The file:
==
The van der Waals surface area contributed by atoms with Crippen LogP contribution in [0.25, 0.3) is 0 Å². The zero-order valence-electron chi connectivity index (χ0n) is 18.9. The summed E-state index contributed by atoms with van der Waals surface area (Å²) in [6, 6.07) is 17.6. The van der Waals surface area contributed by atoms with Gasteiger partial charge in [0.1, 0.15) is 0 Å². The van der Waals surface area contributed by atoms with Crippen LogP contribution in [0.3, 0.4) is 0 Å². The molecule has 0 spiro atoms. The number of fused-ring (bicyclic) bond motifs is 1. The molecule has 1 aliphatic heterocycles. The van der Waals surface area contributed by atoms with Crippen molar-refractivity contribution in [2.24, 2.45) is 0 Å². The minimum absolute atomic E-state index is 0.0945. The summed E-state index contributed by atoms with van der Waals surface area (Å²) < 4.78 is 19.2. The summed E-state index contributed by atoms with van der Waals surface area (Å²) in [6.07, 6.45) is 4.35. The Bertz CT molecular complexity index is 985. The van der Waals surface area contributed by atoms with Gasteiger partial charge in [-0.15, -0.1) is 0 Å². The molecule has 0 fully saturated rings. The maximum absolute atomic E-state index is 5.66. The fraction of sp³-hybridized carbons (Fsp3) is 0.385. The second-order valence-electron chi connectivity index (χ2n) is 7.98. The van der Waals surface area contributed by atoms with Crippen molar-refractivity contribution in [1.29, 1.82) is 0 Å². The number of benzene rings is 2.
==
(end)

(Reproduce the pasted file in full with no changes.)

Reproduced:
The van der Waals surface area contributed by atoms with Crippen LogP contribution in [0.25, 0.3) is 0 Å². The zero-order valence-electron chi connectivity index (χ0n) is 18.9. The summed E-state index contributed by atoms with van der Waals surface area (Å²) in [6, 6.07) is 17.6. The van der Waals surface area contributed by atoms with Gasteiger partial charge in [0.1, 0.15) is 0 Å². The van der Waals surface area contributed by atoms with Crippen LogP contribution in [0.3, 0.4) is 0 Å². The molecule has 0 spiro atoms. The number of fused-ring (bicyclic) bond motifs is 1. The molecule has 1 aliphatic heterocycles. The van der Waals surface area contributed by atoms with Crippen molar-refractivity contribution in [2.24, 2.45) is 0 Å². The minimum absolute atomic E-state index is 0.0945. The summed E-state index contributed by atoms with van der Waals surface area (Å²) < 4.78 is 19.2. The summed E-state index contributed by atoms with van der Waals surface area (Å²) in [6.07, 6.45) is 4.35. The Bertz CT molecular complexity index is 985. The van der Waals surface area contributed by atoms with Gasteiger partial charge in [-0.15, -0.1) is 0 Å². The molecule has 0 fully saturated rings. The maximum absolute atomic E-state index is 5.66. The fraction of sp³-hybridized carbons (Fsp3) is 0.385. The second-order valence-electron chi connectivity index (χ2n) is 7.98. The van der Waals surface area contributed by atoms with Crippen molar-refractivity contribution in [1.29, 1.82) is 0 Å². The number of benzene rings is 2.